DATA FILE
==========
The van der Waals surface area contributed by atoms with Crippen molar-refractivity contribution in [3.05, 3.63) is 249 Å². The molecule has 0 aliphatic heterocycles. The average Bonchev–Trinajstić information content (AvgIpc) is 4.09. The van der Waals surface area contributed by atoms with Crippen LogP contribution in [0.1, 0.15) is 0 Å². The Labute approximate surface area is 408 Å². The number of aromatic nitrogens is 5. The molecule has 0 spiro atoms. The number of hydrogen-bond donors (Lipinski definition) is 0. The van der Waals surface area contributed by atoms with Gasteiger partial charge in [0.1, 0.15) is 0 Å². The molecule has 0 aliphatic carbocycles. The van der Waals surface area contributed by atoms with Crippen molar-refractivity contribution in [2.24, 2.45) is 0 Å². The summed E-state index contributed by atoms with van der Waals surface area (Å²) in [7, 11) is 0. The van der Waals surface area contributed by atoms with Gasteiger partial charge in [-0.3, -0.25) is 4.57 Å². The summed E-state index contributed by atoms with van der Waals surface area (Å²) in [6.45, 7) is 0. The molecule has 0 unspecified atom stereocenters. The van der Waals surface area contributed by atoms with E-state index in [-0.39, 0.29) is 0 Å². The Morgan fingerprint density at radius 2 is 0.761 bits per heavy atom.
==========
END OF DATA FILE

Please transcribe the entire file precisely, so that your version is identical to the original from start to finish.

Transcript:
The van der Waals surface area contributed by atoms with Crippen molar-refractivity contribution in [3.05, 3.63) is 249 Å². The molecule has 0 aliphatic heterocycles. The average Bonchev–Trinajstić information content (AvgIpc) is 4.09. The van der Waals surface area contributed by atoms with Crippen LogP contribution in [0.1, 0.15) is 0 Å². The Labute approximate surface area is 408 Å². The number of aromatic nitrogens is 5. The molecule has 0 spiro atoms. The number of hydrogen-bond donors (Lipinski definition) is 0. The van der Waals surface area contributed by atoms with Gasteiger partial charge in [0.1, 0.15) is 0 Å². The molecule has 0 aliphatic carbocycles. The van der Waals surface area contributed by atoms with Crippen molar-refractivity contribution in [2.24, 2.45) is 0 Å². The summed E-state index contributed by atoms with van der Waals surface area (Å²) in [7, 11) is 0. The van der Waals surface area contributed by atoms with Gasteiger partial charge in [-0.3, -0.25) is 4.57 Å². The summed E-state index contributed by atoms with van der Waals surface area (Å²) in [6.45, 7) is 0. The molecule has 0 unspecified atom stereocenters. The van der Waals surface area contributed by atoms with E-state index in [-0.39, 0.29) is 0 Å². The Morgan fingerprint density at radius 2 is 0.761 bits per heavy atom.